Work

The people here in Tiruvannamalai work so hard. Everyone at the ashram is truly dedicated to their service and seems more than happy to do their part. And, after reading more about Ramana Maharshi I can understand why.

But, in the city of Tiru the daily grind of hard work seems to never cease. Sellers are always near to offer you the best price for their wares. Sadhus are hard at work begging for alms. And, people on our street are working tirelessly to dig a ditch (for why purpose I do not know).

It puts a lot into perspective when I’m frustrated at the wifi speed at the local internet shop while a small 12 year old boy drives an ox cart, screaming at the animal, down the road.

But for the record to the man at the front gate peddling Ayurvedic massages…no I don’t want a massage from you just because you think we shared a past life together.

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Tiruvannamalai

So I’m sitting here at The Dreaming Tree on my birthday dinner enjoying the nice breeze from the fan and listening to the bells off in the distance for some procession happening. We have been in India for two days and are slowly beginning to acclimate. Here are some things….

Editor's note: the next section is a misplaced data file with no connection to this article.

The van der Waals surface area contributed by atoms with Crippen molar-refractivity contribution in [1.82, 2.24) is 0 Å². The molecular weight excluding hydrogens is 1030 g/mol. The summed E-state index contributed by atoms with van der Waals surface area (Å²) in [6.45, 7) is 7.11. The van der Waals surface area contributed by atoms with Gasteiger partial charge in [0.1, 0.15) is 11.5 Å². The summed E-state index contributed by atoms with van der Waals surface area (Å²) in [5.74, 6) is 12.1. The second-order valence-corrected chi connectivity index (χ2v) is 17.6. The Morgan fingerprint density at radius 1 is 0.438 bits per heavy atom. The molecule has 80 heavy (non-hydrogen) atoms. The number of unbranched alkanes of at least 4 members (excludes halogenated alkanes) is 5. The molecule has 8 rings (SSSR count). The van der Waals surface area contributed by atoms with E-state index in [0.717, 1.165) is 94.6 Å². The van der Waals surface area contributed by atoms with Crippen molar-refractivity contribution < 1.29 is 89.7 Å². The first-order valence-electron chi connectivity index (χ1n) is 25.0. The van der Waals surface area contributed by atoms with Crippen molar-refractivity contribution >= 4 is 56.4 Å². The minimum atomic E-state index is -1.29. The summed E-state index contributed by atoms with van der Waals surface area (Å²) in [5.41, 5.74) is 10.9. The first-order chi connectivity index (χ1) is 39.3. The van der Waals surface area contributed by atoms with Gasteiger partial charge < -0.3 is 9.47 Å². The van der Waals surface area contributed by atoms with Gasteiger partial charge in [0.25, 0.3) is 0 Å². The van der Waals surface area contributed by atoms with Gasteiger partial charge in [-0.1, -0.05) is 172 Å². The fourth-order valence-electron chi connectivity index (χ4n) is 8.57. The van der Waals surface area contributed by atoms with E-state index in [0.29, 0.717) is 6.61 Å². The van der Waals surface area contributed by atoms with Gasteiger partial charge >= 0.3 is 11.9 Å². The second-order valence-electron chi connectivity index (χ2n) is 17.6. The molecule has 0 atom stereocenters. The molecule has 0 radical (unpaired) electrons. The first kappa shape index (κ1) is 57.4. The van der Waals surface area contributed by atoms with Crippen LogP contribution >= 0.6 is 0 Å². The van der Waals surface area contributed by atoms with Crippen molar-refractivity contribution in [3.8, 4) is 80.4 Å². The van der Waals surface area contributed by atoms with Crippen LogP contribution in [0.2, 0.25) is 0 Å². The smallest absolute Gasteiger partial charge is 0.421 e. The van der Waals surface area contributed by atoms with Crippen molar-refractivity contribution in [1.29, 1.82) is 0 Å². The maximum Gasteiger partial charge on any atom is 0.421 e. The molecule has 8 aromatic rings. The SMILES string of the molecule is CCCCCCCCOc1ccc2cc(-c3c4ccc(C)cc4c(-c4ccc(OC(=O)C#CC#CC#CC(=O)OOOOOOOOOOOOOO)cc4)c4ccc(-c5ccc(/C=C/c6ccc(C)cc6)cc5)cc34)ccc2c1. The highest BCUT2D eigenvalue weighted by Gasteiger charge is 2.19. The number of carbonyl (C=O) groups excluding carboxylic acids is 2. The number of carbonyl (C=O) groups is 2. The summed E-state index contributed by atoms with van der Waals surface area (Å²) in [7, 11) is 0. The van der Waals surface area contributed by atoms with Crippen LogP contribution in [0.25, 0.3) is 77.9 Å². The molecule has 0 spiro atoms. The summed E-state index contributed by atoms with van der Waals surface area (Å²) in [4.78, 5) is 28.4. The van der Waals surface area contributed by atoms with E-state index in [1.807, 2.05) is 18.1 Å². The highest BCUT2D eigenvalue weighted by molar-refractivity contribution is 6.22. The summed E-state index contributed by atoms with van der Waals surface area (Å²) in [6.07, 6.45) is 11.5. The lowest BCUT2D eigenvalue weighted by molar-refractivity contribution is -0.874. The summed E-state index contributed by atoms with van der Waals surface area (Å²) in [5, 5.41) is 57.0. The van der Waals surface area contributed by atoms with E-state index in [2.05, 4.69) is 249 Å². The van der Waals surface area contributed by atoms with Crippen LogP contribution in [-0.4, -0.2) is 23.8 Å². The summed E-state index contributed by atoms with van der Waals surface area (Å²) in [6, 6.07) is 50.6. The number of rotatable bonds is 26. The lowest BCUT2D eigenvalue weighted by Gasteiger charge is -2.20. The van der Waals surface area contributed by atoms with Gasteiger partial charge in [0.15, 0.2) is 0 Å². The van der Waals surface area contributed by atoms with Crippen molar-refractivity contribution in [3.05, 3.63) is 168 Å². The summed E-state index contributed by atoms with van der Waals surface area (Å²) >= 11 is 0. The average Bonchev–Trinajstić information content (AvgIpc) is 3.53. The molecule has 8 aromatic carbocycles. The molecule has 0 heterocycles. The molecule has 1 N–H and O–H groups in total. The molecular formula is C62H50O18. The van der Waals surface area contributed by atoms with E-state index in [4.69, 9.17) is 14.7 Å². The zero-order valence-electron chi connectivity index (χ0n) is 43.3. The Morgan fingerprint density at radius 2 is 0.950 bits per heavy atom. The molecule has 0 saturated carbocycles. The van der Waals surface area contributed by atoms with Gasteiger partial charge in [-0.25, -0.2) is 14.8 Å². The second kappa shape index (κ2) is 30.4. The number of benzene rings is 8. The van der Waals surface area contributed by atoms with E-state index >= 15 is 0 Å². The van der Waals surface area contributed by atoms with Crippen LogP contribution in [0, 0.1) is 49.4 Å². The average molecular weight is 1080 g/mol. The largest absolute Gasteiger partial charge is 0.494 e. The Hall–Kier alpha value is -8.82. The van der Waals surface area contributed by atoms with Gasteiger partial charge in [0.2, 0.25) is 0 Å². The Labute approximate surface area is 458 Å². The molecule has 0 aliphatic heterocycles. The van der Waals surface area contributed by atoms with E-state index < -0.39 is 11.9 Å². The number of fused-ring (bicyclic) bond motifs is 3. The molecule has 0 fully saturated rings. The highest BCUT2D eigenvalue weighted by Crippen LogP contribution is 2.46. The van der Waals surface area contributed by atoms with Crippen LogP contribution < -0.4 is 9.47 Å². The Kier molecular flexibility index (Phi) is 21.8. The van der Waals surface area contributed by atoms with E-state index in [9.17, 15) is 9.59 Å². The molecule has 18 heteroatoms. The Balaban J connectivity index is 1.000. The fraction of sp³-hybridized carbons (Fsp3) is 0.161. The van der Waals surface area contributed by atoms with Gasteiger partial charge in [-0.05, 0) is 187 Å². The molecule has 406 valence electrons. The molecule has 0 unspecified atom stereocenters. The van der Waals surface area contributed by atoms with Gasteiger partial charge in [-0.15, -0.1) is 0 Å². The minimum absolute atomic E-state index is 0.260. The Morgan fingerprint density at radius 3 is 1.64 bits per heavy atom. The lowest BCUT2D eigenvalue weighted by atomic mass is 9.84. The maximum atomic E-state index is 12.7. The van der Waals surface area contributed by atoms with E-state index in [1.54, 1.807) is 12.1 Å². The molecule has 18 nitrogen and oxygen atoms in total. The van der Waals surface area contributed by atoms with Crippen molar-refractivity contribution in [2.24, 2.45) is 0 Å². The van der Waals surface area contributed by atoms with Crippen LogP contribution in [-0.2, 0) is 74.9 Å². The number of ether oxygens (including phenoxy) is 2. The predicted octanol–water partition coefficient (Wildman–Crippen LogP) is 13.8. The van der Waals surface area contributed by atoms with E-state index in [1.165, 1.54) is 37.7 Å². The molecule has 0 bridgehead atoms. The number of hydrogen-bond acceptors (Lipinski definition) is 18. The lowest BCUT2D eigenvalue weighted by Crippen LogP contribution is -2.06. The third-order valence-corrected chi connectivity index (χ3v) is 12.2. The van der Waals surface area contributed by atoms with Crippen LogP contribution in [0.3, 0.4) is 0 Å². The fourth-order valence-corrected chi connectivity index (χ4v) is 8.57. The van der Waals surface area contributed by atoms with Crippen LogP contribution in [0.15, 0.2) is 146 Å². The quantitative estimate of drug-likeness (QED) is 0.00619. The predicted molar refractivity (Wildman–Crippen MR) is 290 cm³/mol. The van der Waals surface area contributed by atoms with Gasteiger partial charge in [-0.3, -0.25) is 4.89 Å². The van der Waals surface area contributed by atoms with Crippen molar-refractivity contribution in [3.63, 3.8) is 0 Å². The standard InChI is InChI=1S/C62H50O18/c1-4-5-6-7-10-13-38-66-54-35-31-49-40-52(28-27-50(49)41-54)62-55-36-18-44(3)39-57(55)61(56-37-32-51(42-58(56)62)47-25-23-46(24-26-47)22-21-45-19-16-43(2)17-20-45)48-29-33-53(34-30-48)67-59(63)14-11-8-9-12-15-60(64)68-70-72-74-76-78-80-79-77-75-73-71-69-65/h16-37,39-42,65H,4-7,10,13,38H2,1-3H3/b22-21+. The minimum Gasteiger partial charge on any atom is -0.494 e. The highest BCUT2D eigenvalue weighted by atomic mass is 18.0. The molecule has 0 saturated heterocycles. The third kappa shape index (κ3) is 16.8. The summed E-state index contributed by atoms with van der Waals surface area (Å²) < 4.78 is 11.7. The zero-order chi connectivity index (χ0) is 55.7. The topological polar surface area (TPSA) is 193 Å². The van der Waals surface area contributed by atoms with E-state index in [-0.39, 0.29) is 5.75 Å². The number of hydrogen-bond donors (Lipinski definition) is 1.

1. I saw my first dead body today…in a funeral procession walking down the main road. She was strapped to a table like structure on a moving car with people all around walking and ringing bells. A loud boom went off and the man we were speaking with explained that it was a cracker (firecracker).

2. It’s hot. I mean I knew it would be hot but I didn’t expect the muggy nature. It’s sticky but wonderful. And the cool marble floors in the ashram feel lovely. As does sleeping without blankets.

3. The Indian head bobble is amazing. It is truly wonderful to see the smile spread from ear to ear in concert with the wiggle of the head.

4. I’m kinda tall…

5. The ashram food is freaking delicious. But what I never thought is would be eating off of a banana leaf with my fingers. It’s an art form I have yet to master.

6. There are lots of wild dogs…and cows…and cow poop.

7. People remove their shoes to go into most places. Businesses and religious places. This is fine…and I even believe in the reasons for it. However, one should not walk through a main temple a noon on the first day in India. Why? Your feet will be burned to a crisp. And everyone who you thought might be watching you because you are a tourist…is definitely watching you as you run as fast as you can from each shady part to the next.

Soooo much more to come!

Namaste y’all… I don’t want to be late for dinner!
Xo